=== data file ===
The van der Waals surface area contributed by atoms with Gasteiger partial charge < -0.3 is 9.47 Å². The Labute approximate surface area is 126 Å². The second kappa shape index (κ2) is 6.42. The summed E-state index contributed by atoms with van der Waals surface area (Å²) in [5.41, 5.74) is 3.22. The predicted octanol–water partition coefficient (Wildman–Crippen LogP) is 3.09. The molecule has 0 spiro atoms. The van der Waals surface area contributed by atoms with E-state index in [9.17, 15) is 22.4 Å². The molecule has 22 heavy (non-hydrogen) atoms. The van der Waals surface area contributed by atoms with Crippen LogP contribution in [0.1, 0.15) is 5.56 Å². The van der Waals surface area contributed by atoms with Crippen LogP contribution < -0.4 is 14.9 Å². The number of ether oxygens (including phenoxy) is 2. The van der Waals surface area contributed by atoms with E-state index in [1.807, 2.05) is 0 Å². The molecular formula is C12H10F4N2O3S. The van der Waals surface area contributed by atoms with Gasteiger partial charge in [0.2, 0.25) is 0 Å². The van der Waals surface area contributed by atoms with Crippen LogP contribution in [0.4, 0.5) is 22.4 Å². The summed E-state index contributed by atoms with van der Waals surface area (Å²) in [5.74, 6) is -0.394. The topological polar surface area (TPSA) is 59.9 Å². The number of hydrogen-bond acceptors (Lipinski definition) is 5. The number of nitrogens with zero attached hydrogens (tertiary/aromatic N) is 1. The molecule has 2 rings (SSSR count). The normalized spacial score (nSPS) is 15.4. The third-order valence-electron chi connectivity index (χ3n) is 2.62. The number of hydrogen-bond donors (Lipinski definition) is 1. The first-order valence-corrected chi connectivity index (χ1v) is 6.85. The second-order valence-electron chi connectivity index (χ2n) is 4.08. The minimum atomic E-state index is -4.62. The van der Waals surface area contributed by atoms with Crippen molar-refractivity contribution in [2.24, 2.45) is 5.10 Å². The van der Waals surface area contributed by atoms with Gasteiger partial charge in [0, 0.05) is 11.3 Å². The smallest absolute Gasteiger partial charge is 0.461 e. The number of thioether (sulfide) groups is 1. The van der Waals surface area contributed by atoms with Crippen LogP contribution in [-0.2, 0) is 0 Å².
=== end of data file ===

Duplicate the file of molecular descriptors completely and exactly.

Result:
The van der Waals surface area contributed by atoms with Gasteiger partial charge < -0.3 is 9.47 Å². The Labute approximate surface area is 126 Å². The second kappa shape index (κ2) is 6.42. The summed E-state index contributed by atoms with van der Waals surface area (Å²) in [5.41, 5.74) is 3.22. The predicted octanol–water partition coefficient (Wildman–Crippen LogP) is 3.09. The molecule has 0 spiro atoms. The van der Waals surface area contributed by atoms with E-state index in [9.17, 15) is 22.4 Å². The molecule has 22 heavy (non-hydrogen) atoms. The van der Waals surface area contributed by atoms with Crippen LogP contribution in [0.1, 0.15) is 5.56 Å². The van der Waals surface area contributed by atoms with Crippen LogP contribution < -0.4 is 14.9 Å². The number of ether oxygens (including phenoxy) is 2. The van der Waals surface area contributed by atoms with E-state index in [1.807, 2.05) is 0 Å². The molecular formula is C12H10F4N2O3S. The van der Waals surface area contributed by atoms with Gasteiger partial charge in [0.2, 0.25) is 0 Å². The van der Waals surface area contributed by atoms with Crippen LogP contribution in [0.4, 0.5) is 22.4 Å². The summed E-state index contributed by atoms with van der Waals surface area (Å²) in [5.74, 6) is -0.394. The topological polar surface area (TPSA) is 59.9 Å². The number of hydrogen-bond acceptors (Lipinski definition) is 5. The number of nitrogens with zero attached hydrogens (tertiary/aromatic N) is 1. The molecule has 2 rings (SSSR count). The normalized spacial score (nSPS) is 15.4. The third-order valence-electron chi connectivity index (χ3n) is 2.62. The number of hydrogen-bond donors (Lipinski definition) is 1. The first-order valence-corrected chi connectivity index (χ1v) is 6.85. The second-order valence-electron chi connectivity index (χ2n) is 4.08. The minimum atomic E-state index is -4.62. The van der Waals surface area contributed by atoms with Crippen molar-refractivity contribution in [2.24, 2.45) is 5.10 Å². The van der Waals surface area contributed by atoms with Gasteiger partial charge in [0, 0.05) is 11.3 Å². The smallest absolute Gasteiger partial charge is 0.461 e. The number of thioether (sulfide) groups is 1. The van der Waals surface area contributed by atoms with Crippen LogP contribution in [-0.2, 0) is 0 Å².